Singapore has acceded to international standards of prosecuting and convicting human traffickers under the United Nations Protocol to Prevent, Suppress and Punish Trafficking in Persons, Especially Women and Children (UN TIP Protocol).
According to a statement by the Singapore Inter-Agency Taskforce on Trafficking in Persons released yesterday, outgoing Foreign Minister K. Shanmugam signed the accession agreement to the protocol, in force since 2000 and which has 117 signatories. This makes the treaty binding on the country.
On Monday, the document was deposited by Ministry of Foreign Affairs Permanent Secretary Chee Wee Kiong at the UN Treaty Event in New York and received by Mr Santiago Villalpando, chief of the UN Treaty Section.
Singapore has on occasion contested its ranking in the Trafficking in Persons (TIP) report released by the United States.
In the latest report out in July, Singapore retained - for the fifth year - its Tier 2 position on a four-tier ranking. This means the country, which enacted trafficking-specific laws in March, has not fully complied with US laws on human trafficking but is making "significant efforts" to do so.
Mr Marvin Sim, co-chair of the task force and a senior director at the Ministry of Home Affairs (MHA), said accession to the UN TIP Protocol "represents Singapore's commitment to combat all forms of trafficking in persons".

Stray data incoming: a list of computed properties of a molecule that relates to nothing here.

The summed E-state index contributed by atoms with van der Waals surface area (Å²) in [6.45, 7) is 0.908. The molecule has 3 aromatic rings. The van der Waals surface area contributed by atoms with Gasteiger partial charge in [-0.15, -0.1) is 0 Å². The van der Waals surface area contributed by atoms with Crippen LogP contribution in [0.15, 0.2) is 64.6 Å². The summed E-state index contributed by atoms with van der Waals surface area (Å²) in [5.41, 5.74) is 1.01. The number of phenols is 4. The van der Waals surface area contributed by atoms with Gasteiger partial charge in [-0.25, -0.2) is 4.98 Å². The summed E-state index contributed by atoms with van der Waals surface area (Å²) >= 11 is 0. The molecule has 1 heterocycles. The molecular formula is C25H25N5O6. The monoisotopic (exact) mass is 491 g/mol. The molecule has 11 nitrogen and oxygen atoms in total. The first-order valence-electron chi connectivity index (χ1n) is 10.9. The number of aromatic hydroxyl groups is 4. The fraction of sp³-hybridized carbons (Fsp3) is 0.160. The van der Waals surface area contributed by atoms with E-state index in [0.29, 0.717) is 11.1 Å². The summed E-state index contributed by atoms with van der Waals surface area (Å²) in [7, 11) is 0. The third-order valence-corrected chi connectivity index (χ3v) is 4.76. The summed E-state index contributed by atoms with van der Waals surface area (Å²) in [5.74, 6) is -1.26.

He said it was "an important step towards stronger cooperation with international law enforcement agencies in fighting this transnational crime".
The MHA will continue to raise public awareness, strengthen enforcement and enhance the provision of care to trafficked victims, Mr Sim said.
According to the TIP report, Singapore identified 33 victims and initiated 11 prosecutions in four cases since it enacted laws in March, but did not convict any traffickers.
The report also noted that the Government "provided some victim assistance through government programmes for vulnerable groups, but did not make progress in ensuring all victims systematically received protection".
Human rights activists in Singapore said it remained to be seen if the country would fully comply with the protocol.
Mr Jolovan Wham, executive director of the Humanitarian Organisation for Migration Economics, said: "The law does not guarantee basic rights to victims, and important aspects of trafficking such as forced labour are not clearly defined. Much more needs to change if we want to tackle trafficking effectively."